Fraction, as with most of his books, seems to be having fun here, and it’s infectious: there’s the cosmic storyline, involving an insane Prester John, a universe-sustaining “concordance engine,” and Nul, the Breaker of Worlds from the Fear Itself mini-series; there’s the Defenders team of Dr. Strange, Red She-Hulk, Silver Surfer, Iron Fist and Namor, bickering and interacting in lots of interesting ways (Strange’s method of turning She-Holk back into Betty Brant, and her reaction, are a good example, as is Iron Fist’s woozy reaction to John’s mental restraining methods); there’s even all the little ’70s-style blurbs at the bottom of each page, some of which are legitimate plugs for other books, and some of which seem to be making a meta-commentary on the events in this one. Altogether, there’s plenty to keep the reader entertained, so here’s hoping that this incarnation of Marvel’s lesser-known superhero team generates enough buzz for a long run.
Wolverine and the X-Men: Alpha and Omega #1 (of 5) — Writer: Brian Wood; Art: Roland Boschi and Dan Brown; Mark Brooks with Andrew Currie, Jay Leisten, Norman Lee and Ronda Pattison
Wood’s more known for indy books like Demo or DMZ than for superheroes (although Demo had elements of fantasy, and its many characters sometimes had small, offbeat powers), so this mini-series offers a change of pace for him. It’s Quentin Quire trapping Wolverine and Armor in a futuristic, Blade Runner-esque videogame landscape in their minds, just to be a jerk. The art’s just OK, but having different teams handle the “real” and the fantasy scenes is a smart idea, and the setup is intriguing enough to bring readers back for another issue, at least.
Uncanny X-Men #4 — Writer: Kieron Gillen; Art: Brandon Peterson
A tale told from the point of view of the last surviving bit of the old Phalanx (the alien hive intelligence that made everyone and everything it touched into metallic, zombie-like parts of its whole), as it makes inadvertently-murderous attempts to survive on Earth, contact the rest of its race in outer space, and avoid the X-Men. If every issue was like this, readers would miss the typical soap-opera subplots and character interaction, but for one issue, its antagonist’s-perspective narration is an effective break from the book’s regular proceedings.
Avengers Annual #1 — Writer: Brian Michael Bendis; Art: Gabrielle Dell’otto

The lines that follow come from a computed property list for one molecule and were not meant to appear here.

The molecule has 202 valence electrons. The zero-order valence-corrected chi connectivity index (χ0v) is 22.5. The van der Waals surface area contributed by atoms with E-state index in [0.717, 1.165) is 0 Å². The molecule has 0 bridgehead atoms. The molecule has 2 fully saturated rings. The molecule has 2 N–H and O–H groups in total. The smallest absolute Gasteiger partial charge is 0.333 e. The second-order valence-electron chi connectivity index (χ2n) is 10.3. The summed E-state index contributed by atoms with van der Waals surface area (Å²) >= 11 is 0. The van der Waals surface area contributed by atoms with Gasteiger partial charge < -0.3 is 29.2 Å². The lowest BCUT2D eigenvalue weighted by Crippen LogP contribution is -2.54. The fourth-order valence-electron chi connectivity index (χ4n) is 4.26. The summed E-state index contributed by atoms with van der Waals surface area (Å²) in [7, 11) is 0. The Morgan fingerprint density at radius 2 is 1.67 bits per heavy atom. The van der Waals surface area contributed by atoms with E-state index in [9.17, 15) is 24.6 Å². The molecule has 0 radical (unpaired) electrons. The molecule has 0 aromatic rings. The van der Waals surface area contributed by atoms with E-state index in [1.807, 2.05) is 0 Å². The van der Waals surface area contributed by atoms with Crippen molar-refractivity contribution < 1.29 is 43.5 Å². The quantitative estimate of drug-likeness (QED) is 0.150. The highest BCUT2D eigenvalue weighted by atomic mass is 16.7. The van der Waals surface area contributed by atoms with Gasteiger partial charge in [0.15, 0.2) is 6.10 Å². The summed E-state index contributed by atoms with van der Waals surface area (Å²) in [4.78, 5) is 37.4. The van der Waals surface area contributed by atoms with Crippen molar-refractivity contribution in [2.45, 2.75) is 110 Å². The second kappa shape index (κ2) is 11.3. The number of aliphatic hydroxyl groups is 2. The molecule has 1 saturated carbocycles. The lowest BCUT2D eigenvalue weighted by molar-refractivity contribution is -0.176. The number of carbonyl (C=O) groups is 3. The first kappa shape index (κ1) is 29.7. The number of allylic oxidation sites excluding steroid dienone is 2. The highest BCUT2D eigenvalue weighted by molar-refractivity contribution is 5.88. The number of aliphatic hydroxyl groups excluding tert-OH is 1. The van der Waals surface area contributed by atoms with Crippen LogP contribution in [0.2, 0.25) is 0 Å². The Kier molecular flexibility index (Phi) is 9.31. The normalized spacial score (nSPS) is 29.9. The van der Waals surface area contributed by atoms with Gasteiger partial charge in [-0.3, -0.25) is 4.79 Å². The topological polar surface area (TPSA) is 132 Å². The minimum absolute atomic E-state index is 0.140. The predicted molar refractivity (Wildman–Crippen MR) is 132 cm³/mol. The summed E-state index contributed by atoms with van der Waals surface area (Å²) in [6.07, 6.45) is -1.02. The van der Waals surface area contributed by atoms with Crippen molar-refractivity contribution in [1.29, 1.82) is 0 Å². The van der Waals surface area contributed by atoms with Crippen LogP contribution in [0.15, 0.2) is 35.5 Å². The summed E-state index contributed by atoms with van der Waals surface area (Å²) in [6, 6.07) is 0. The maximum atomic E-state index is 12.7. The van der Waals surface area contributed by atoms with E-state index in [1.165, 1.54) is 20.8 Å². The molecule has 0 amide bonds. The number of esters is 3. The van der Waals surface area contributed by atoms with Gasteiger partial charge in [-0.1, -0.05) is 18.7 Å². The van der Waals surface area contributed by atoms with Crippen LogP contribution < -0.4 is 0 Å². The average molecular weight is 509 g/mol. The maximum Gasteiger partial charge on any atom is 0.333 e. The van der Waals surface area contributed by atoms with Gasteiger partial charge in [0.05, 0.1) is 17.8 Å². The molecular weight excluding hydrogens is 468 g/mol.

The second part of the story begun in last summer’s New Avengers Annual, as Wonder Man, somehow convinced that the Avengers are a fraud that cause more damage than they prevent, has pulled together a team of C-listers to defeat them. It’s more of a collection of character bits and battle scenes than an actual story — there’s no overall beginning-and-ending narrative structure, despite its 32 pages; instead, things happen and then stop, to be resolved in later books — but since the art’s relatively cool-looking and the writer’s been the primary architect of the Avengers books for the last five years, regular readers probably won’t mind.
O.M.A.C. #5 — Creators: Dan Didio, Jeff Lemire and Keith Giffen
Lemire’s on board because most of the issue is a slam-bang battle between his Frankenstein, Agent of S.H.A.D.E. title character and O.M.A.C. (two characters with a lot of acronym periods between them…). As with all the issues of this book so far, it’s worth reading because of the Kirby-esque artwork by Giffen (with coloring by “Hi-Fi,” and sound-effects lettering by Travis Lanham, that complement the tribute, and enhance the general energy level, enough to deserve special mention here).
The Boys #62 — Writer: Garth Ennis; Art: Russ Braun
After over five years, the end’s in sight for this part-parody, part-romance and all-extreme superhero series. Credit to Ennis for making it unpredictable: while most of the minor characters are cartoons, the major ones — both good and bad — are complicated enough, with their various strengths and weaknesses, to make the book’s ultimate outcome hard to call. That refusal to take the easy narrative path has helped to keep readers hooked (the violence and sex alone aren’t enough; just ask all those terrible zombie books from Avatar), and if Ennis can pull off a satisfying conclusion in a few issues, this will be a worthy companion to his earlier Preacher.